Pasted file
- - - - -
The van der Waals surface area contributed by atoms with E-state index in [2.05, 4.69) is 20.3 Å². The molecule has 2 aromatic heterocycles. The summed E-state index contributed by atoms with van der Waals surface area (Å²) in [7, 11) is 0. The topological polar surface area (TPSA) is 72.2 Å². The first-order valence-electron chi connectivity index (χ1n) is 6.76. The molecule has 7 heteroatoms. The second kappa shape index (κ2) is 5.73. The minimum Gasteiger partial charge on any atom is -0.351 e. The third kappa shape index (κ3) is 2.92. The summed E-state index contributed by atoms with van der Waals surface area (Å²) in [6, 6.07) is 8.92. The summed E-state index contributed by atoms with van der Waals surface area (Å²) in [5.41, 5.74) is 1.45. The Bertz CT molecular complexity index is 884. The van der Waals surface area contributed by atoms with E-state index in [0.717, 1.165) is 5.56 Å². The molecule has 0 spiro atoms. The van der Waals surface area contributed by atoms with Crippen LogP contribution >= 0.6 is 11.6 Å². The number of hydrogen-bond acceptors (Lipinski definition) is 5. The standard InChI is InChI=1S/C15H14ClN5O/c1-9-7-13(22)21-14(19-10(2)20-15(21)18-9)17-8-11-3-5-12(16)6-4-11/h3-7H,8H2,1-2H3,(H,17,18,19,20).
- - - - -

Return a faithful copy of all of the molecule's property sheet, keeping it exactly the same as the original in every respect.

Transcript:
The van der Waals surface area contributed by atoms with E-state index in [2.05, 4.69) is 20.3 Å². The molecule has 2 aromatic heterocycles. The summed E-state index contributed by atoms with van der Waals surface area (Å²) in [7, 11) is 0. The topological polar surface area (TPSA) is 72.2 Å². The first-order valence-electron chi connectivity index (χ1n) is 6.76. The molecule has 7 heteroatoms. The second kappa shape index (κ2) is 5.73. The minimum Gasteiger partial charge on any atom is -0.351 e. The third kappa shape index (κ3) is 2.92. The summed E-state index contributed by atoms with van der Waals surface area (Å²) in [6, 6.07) is 8.92. The summed E-state index contributed by atoms with van der Waals surface area (Å²) in [5.41, 5.74) is 1.45. The Bertz CT molecular complexity index is 884. The van der Waals surface area contributed by atoms with E-state index in [0.717, 1.165) is 5.56 Å². The molecule has 0 spiro atoms. The van der Waals surface area contributed by atoms with Crippen LogP contribution >= 0.6 is 11.6 Å². The number of hydrogen-bond acceptors (Lipinski definition) is 5. The standard InChI is InChI=1S/C15H14ClN5O/c1-9-7-13(22)21-14(19-10(2)20-15(21)18-9)17-8-11-3-5-12(16)6-4-11/h3-7H,8H2,1-2H3,(H,17,18,19,20).